Nearly nine years ago, I was leading my first solo lesson as a student-teacher when a secret service agent walked into the second grade classroom where I stood. “Senator Obama is about to get into his car right outside your classroom. If you guys are good, you can come say hi to him.” Stunned and ecstatic, my cooperating teacher and I bundled the kids in their coats and ushered them outside, just in time to greet Mr. Obama as he emerged from his hotel. This was one of the first moments when President Obama gave me hope for my children's futures, even though I wasn't yet a mother.
As we gathered in the chilly Philadelphia alleyway separating our school from his hotel, his entire face lit up when the kids, unprompted, cried out, “Hi, Senator Obama!” in that perfect, song-like way kids do. Though he was due any minute at the National Constitution Center to give what would be one of the most important speeches on race during a presidential campaign, the man who would be president months later stopped to chat, shake every single student’s hands, and take photos with us like we were his only priority for the day. I was overcome with excitement and gratitude, to unexpectedly be in the presence the person I was supporting for president, and to see that he was just as warm and inspiring in person as he appeared to be behind a podium. When he finally got in his car to give his speech, we gave him the biggest, most enthusiastic send-off we could muster. Thoroughly charmed, the students played “Senator Obama Says” (their adaptation of Simon Says), every day at recess for weeks afterward.
Now, I have disagreed with President Obama heartily on certain issues. I am a staunch supporter of public schools and an outspoken opponent of test-and-punish education policy, which his first education secretary was known for. I'm pretty far to virtually everyone’s left when it comes to matters of national security and surveillance, so of course I often disagreed with him there, as well. And like the Reverend Dr. Martin Luther King, Jr., I believe healthcare should be a matter of right, not luck in birth, marriage or employment, so I wanted (and still want) what ultimately became the ACA to be a single-payer plan, though I recognize the difficulty in getting something like that done at the time. Indeed, I recognize that it’s unlikely for any president to be my perfect match on every single issue, because they have to be a leader for the whole country, not just me.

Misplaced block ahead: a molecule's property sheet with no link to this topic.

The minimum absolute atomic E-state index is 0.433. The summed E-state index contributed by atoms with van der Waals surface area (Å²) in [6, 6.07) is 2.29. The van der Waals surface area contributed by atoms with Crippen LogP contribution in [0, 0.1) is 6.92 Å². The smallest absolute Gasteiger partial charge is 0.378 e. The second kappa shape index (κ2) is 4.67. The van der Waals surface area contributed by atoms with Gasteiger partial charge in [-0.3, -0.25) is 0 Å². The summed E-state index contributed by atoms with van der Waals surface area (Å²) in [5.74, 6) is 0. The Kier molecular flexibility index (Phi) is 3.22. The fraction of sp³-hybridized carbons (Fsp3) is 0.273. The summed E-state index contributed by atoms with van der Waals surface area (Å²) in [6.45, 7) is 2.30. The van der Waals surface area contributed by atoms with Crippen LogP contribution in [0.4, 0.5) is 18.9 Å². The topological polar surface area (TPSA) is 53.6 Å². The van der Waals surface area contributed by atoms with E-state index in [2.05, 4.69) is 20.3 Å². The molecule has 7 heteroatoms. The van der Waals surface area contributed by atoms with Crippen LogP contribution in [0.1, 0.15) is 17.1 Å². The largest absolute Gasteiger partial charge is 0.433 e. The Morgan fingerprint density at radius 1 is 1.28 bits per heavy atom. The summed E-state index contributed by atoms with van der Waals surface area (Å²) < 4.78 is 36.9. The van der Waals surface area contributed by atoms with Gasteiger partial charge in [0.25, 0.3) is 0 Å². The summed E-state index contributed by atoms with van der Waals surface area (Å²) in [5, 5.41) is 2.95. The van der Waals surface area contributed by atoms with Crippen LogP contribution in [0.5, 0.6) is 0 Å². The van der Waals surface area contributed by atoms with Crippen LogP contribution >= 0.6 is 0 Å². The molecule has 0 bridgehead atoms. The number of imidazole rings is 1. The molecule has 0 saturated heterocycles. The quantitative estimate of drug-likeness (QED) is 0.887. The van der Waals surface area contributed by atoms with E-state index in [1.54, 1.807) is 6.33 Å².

So isolated policy differences aside, I can't even begin to describe what it has meant to me to have the Obamas in the White House. It has been so affirming to see this beautiful, Black First Family there, and few people of any color are as kind, brilliant, and inspirational as Barack and Michelle. "Heartbreaking" doesn't begin to describe what it feels like to have to watch this dignified, accomplished, Black man hand this most important office to the chosen candidate of the Ku Klux Klan and American neo-Nazis. And "terrifying" doesn't begin to describe what it feels like to watch a tantrum-prone man who can't even control himself on Twitter, get control of the world’s largest nuclear arsenal, as well as a pen (and a GOP-controlled Congress) capable of signing away so many hard-won rights for women, people of color, people with disabilities, immigrants, non-Christians, and the LGBT community.
But even before kids were on my horizon, President Obama made me feel better about the prospect of having them, because I got to see for myself how much he cares for kids. More than that, his campaign and his presence in the office represented the power of savvy digital organizing combined with positive, unifying ideals; two things that are available to all of us, no matter what we want to accomplish. That matters, because those of us who actually want this country to live up to its ideals have our work cut out for us, and we can't afford to despair. Our kids and grandchildren are depending on us, and we'll all have to account for what we did (or didn't do) in the coming weeks, months, and years when one of the most regressive regimes in our nation's history came to power.
I won’t be watching or participating in anything related to the Inauguration. Instead, I’ll be writing, planning, and organizing, inspired by our country’s greatest women and men. I’ll also replay lots of moments like the following, when we were led by someone who appealed to the best in us — our highest hopes and ideals — instead of our worst.